It is my prayer, whispered desperately to those heavens, that we will hold on long enough, that they may deliver that dream to us before it is lost to the murky depths of forgotten consciousness.
”Go! at throttle up” the stars are ahead.

Thursday, December 24, 2009

The Santa Fe Super Chief and Albuquerque Depot, Circa 1943


This is a photo of the Santa Fe line's Super Chief, that ran between Chicago and Los Angeles. It was taken in 1943, at the Albuquerque depot, by Jack Delano.
This was posted on a military forum I hang out on earlier this evening. There are quite a few history buffs, train geeks and Americana junkies there, understandably, but I was still surprised to see something so close to home getting attention. Credit for bringing it to the forum posters attention goes to A Continuous Lean, where the photo is included in a neat look at the Super Chief.

I am kind of a geek for New Mexico rail history. My great-grandfather was the head machinist at the Belen, NM yards when the roundhouse was there. I grew up with pieces of steam locomotives in my backyard. I am not a huge train nut, but there is still something about them. Trains are cool. Trains are industrial, and mechanical and engineering-in-action and magic. The history and stories surrounding the railroad industry are equally magic. If you can't see it in this photo, you're lost and will never understand.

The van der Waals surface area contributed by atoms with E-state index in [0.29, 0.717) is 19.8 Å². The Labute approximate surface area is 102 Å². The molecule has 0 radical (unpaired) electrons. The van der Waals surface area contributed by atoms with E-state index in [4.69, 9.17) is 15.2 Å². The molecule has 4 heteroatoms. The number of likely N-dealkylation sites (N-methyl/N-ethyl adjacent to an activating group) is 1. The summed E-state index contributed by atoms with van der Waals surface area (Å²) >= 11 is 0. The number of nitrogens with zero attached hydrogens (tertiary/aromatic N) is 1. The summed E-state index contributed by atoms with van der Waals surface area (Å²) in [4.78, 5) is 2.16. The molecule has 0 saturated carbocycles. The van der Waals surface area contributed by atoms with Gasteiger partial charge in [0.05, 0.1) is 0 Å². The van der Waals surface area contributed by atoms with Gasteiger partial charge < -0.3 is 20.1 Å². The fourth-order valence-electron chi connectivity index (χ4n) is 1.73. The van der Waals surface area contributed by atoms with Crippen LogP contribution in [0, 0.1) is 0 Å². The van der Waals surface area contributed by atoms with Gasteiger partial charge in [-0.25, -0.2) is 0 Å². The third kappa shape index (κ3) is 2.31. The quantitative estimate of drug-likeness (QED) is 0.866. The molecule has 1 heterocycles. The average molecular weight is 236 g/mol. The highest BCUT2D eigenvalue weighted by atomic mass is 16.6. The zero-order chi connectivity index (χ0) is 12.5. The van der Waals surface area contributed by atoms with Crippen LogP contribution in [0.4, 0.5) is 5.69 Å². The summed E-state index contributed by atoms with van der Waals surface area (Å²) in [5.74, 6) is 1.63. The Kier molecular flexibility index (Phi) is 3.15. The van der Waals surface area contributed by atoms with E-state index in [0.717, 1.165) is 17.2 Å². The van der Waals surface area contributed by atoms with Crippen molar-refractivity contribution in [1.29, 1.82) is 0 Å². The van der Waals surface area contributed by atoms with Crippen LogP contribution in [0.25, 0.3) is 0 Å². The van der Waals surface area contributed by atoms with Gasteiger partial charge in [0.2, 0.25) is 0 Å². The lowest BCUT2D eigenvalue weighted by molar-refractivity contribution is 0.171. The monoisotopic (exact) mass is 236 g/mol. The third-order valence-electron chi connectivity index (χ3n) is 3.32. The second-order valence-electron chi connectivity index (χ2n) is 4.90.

There are so many cool things going on in this picture, I'm sort of overwhelmed by it. It is a collection of some of the most iconic American images, all together as functional elements in a piece of reality. A reality long gone, before my time.
There is, of course, that fantastic engine. Its bright red and yellow preserved in perfect Kodachrome by Mr. Delano. There are men in denim work wear, carrying lunch, pumping diesel - Working and living a hard, earned, life. Men in suits, and hats (what happened to hats?). Those fantastic automobiles when cars really looked like, and were built like, something to be valued and appreciated.
Behind all this, in Mission-Revival glory are the old Albuquerque depot and the Alvarado Hotel, both gone and replaced by a tacky facsimile. Built in 1902, the Alvarado was one of the Harvey House hotels, and among the largest and most beautiful. It was demolished in 1970 and replaced with a parking lot. The rest of the original depot burned in the late Eighties or early Nineties. The reproduction buildings were put up later, a supposed tribute to the original.

A truly great photograph. An ordinary moment, frozen on film, that has in the passage of time become an amazing moment.